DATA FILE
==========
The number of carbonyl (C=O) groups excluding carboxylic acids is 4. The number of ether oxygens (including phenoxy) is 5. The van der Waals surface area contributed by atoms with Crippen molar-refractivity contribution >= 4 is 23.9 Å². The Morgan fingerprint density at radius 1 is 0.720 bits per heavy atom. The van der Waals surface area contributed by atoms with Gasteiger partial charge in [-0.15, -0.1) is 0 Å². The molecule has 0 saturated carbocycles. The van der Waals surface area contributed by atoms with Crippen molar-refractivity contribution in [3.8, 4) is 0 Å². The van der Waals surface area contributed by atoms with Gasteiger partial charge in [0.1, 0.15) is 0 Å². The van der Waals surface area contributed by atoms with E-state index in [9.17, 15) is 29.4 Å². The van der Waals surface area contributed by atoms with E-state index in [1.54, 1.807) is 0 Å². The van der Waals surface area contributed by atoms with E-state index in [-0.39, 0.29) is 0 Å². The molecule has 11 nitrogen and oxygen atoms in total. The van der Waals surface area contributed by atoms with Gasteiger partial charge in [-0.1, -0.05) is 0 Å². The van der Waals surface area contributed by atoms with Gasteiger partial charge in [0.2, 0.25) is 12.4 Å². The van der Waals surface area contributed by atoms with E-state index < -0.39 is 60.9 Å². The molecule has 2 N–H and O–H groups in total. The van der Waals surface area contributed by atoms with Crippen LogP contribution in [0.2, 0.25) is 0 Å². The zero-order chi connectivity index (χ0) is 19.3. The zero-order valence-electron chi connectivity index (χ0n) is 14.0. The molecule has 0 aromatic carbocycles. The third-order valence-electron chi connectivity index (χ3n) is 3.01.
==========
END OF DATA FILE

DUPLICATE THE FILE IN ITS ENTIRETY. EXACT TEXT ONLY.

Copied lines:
The number of carbonyl (C=O) groups excluding carboxylic acids is 4. The number of ether oxygens (including phenoxy) is 5. The van der Waals surface area contributed by atoms with Crippen molar-refractivity contribution >= 4 is 23.9 Å². The Morgan fingerprint density at radius 1 is 0.720 bits per heavy atom. The van der Waals surface area contributed by atoms with Gasteiger partial charge in [-0.15, -0.1) is 0 Å². The molecule has 0 saturated carbocycles. The van der Waals surface area contributed by atoms with Crippen molar-refractivity contribution in [3.8, 4) is 0 Å². The van der Waals surface area contributed by atoms with Gasteiger partial charge in [0.1, 0.15) is 0 Å². The van der Waals surface area contributed by atoms with E-state index in [9.17, 15) is 29.4 Å². The van der Waals surface area contributed by atoms with E-state index in [1.54, 1.807) is 0 Å². The van der Waals surface area contributed by atoms with E-state index in [-0.39, 0.29) is 0 Å². The molecule has 11 nitrogen and oxygen atoms in total. The van der Waals surface area contributed by atoms with Gasteiger partial charge in [-0.1, -0.05) is 0 Å². The van der Waals surface area contributed by atoms with Gasteiger partial charge in [0.2, 0.25) is 12.4 Å². The van der Waals surface area contributed by atoms with E-state index < -0.39 is 60.9 Å². The molecule has 2 N–H and O–H groups in total. The van der Waals surface area contributed by atoms with Crippen LogP contribution in [0.2, 0.25) is 0 Å². The zero-order chi connectivity index (χ0) is 19.3. The zero-order valence-electron chi connectivity index (χ0n) is 14.0. The molecule has 0 aromatic carbocycles. The third-order valence-electron chi connectivity index (χ3n) is 3.01.